Ridley Scott doesn't care. Not really. The esteemed director is an undeniable stylist and consummate craftsman, but looking over his impressive filmography you'd be hard-pressed to figure out what the man believes. Scott's always-arresting visuals avoid bold statements or profound subtext in favor of aesthetics. His movies are neither politically nor thematically ambitious, paying careful attention to the entertainment side of Hollywood.
Don't take that wrong; there's no sin in wanting to please your audience. Scott delivers, more often than not, with intelligence and panache, and even when tackling sophisticated material like Thelma and Louise or Blade Runner, his surface-mostly approach actually softens the screenwriter's pretensions.
So, it's no surprise that despite its pedigree, Body of Lies only seems to be more than it is. Based on veteran journalist and Washington Post columnist David Ignatius' 2007 novel about a CIA operative working in the Middle East, the film bounces with Bourne-like aplomb from Iraq to Jordan to England to Dubai, as Agent Roger Ferris (Leonardo DiCaprio) pursues a slippery terrorist leader. Lethal but earnest, Ferris is connected by satellites and surveillance to his guardian dark angel Ed Hoffman (Russell Crowe), a gone-to-pot CIA manipulator who makes life-and-death decisions via cell phone during his kids' soccer game.
Despite its timely political sheen, Scott's movie is little more than a solid B-thriller. Complicated but tightly drawn, it does a good job of illustrating the paradoxes of asymmetrical warfare and the disconnection between those who call the shots and the fighters on the ground. While it brings with it the requisite humorless air — similar to last year's stupider but more energetic The Kingdom — Scott's movie boils down to a heavily armed version of Syriana meets Dilbert, as boss Hoffman repeatedly screws up Ferris' plans because he's an impatient arrogant twit.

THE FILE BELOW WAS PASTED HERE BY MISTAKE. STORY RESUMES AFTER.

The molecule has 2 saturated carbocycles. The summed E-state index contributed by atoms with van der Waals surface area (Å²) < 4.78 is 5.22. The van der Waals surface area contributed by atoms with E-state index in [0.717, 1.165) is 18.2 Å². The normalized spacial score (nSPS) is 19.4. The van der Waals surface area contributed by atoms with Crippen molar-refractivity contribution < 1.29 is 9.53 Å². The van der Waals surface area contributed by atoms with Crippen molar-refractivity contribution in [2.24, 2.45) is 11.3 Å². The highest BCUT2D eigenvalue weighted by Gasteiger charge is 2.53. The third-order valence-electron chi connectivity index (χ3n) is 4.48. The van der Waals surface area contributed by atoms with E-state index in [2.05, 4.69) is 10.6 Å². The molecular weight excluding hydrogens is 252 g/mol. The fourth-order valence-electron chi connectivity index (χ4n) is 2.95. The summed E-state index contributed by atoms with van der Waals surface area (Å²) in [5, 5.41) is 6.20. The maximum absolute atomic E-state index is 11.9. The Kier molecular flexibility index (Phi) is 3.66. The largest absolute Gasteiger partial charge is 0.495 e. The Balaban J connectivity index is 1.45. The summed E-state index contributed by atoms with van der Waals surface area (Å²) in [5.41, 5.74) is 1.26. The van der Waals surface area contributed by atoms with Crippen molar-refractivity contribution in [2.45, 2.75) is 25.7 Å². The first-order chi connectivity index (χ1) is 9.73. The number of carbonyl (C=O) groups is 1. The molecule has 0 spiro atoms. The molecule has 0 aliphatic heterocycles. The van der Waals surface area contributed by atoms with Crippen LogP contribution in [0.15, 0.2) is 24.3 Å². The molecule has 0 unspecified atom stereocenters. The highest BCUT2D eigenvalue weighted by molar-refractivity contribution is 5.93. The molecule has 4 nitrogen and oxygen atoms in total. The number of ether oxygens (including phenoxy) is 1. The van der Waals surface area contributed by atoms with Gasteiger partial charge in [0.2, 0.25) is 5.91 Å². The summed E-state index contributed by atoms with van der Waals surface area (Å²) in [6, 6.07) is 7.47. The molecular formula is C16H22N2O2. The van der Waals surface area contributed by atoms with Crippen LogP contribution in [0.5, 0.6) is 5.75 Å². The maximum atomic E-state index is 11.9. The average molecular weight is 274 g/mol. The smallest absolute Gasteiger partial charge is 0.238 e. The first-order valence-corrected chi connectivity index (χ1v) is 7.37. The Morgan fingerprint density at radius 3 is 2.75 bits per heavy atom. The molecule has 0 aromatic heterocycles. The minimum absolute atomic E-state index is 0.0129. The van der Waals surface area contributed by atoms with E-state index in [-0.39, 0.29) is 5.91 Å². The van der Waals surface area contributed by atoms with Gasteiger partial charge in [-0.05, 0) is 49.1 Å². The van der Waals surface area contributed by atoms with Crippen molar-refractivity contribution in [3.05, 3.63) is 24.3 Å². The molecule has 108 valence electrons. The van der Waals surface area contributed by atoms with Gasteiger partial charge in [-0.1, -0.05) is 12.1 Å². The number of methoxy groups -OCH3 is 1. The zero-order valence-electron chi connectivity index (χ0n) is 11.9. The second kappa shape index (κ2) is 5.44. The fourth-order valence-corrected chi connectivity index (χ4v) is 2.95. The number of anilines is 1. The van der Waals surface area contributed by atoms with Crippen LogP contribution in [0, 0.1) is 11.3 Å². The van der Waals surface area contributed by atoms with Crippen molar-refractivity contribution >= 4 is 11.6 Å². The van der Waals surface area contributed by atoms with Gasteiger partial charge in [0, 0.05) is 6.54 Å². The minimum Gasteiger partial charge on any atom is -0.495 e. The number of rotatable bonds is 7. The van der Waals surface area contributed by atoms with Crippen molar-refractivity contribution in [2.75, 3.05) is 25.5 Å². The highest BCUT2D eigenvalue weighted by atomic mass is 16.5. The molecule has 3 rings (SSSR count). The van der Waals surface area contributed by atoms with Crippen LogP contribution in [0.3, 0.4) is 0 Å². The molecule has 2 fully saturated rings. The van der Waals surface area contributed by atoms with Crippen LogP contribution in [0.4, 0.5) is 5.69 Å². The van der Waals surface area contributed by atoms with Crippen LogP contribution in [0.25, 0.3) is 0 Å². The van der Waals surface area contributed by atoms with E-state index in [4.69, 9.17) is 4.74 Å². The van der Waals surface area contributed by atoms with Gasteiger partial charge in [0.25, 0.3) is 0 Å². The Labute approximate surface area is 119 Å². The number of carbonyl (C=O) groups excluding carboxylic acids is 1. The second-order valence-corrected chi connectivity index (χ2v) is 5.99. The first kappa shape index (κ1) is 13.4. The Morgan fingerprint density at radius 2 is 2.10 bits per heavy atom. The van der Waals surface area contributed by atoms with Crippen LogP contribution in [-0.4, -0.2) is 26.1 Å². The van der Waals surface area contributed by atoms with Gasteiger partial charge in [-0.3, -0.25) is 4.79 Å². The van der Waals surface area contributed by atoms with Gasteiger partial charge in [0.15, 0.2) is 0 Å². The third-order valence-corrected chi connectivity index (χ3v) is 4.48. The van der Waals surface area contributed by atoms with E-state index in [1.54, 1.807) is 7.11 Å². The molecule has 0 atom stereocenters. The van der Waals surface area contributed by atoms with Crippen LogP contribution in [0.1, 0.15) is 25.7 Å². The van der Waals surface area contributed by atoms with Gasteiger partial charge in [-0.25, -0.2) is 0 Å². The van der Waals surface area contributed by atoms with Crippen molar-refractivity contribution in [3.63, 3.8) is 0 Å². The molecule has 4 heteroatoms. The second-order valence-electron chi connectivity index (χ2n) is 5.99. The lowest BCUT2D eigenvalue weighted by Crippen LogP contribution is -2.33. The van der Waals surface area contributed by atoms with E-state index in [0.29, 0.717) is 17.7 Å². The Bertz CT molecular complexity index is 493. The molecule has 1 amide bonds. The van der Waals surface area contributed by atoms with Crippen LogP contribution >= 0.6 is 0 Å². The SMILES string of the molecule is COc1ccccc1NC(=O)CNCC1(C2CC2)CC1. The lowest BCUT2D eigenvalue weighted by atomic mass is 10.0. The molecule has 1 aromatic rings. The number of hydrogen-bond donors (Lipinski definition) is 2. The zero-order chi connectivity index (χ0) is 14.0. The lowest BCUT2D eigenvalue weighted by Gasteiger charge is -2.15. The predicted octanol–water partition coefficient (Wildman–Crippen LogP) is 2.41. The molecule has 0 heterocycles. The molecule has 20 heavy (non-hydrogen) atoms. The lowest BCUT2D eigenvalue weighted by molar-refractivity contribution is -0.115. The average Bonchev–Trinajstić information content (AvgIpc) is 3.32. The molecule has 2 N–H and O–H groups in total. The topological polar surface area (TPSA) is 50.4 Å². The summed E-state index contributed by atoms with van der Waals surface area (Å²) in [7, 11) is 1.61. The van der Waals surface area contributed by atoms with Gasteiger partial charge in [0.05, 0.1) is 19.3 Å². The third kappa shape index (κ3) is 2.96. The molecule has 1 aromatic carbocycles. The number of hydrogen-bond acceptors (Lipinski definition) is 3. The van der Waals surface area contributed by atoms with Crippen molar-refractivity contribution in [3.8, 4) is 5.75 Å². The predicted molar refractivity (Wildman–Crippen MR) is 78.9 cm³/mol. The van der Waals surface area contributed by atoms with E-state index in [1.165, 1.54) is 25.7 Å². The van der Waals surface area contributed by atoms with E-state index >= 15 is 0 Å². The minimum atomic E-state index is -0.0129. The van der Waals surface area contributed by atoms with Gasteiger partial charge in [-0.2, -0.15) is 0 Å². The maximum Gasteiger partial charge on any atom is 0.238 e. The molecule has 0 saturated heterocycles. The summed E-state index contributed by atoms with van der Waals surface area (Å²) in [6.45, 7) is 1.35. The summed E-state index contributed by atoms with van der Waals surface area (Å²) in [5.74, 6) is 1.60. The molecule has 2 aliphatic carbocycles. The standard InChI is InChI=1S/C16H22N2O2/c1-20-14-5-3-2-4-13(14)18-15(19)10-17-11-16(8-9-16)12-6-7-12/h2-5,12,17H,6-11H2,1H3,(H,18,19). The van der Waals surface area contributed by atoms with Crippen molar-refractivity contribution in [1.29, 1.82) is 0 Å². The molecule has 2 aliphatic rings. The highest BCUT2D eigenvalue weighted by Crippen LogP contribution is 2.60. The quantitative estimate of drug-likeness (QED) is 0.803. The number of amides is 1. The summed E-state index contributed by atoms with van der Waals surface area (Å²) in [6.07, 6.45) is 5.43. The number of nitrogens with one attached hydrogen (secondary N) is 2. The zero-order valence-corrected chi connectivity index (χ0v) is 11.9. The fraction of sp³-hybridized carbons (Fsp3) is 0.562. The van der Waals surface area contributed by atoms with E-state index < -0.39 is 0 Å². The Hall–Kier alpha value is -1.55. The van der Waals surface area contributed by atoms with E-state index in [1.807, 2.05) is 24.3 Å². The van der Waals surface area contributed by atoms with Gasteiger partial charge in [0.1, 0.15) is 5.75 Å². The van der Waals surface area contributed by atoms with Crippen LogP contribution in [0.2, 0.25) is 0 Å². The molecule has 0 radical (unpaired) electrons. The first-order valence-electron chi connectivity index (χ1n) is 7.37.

Time and again, Hoffman's actions drive home the point that American bureaucrats not only lack the finesse and subtlety to wage war against the enemy, but also refuse to understand their culture or motives. It's a laudable critique of our current efforts in the Middle East, if only the movie didn't emulate those very blind spots. Scott's violence is gripping but sadistically impersonal, as one disposable brown-skinned character is traded for another. Some are killed, others are betrayed, and all seem to come from Muslim central casting. While none of the main characters have much of an inner life, the locals amount to little more than exotic props and moving targets. Only dapper Jordanian intelligence chief Hani comes close to flesh and blood, and that has more to do with Mark Strong's suave performance than anything written into the movie.
William Monahan, who penned The Departed, concocted a competently urgent but ultimately uninspired script. Though he weaves together an intricate globe-hopping plot, he squanders its carefully constructed momentum on a conventional and lackluster third act that relies on Ferris caring for a Jordanian lovely far more than the audience does. Worse, the film's final epiphanies go no deeper than this: Everyone lies.
While DiCaprio is appropriately intense, frantic and determined, he's basically repeating his performance in Blood Diamond. Crowe, on the other hand, perfectly embodies the casual menace of American certainty. Gaining 50 pounds for the role, he brings a Brando-like corpulence to Hoffman, delivering a subversively scathing performance that gives Body of Lies most of its critical meat.
Much like he did in American Gangster, Ridley Scott delivers a slick, mostly entertaining product with A-list actors and little subtext. Unfortunately, without the mesmerizing Denzel Washington to shoulder the lead, his impeccable visual sense and tightly wound action scenes do little to hide the movie's murky self-importance this time around.
Jeff Meyers writes about film for Metro Times. Send comments to firstname.lastname@example.org.
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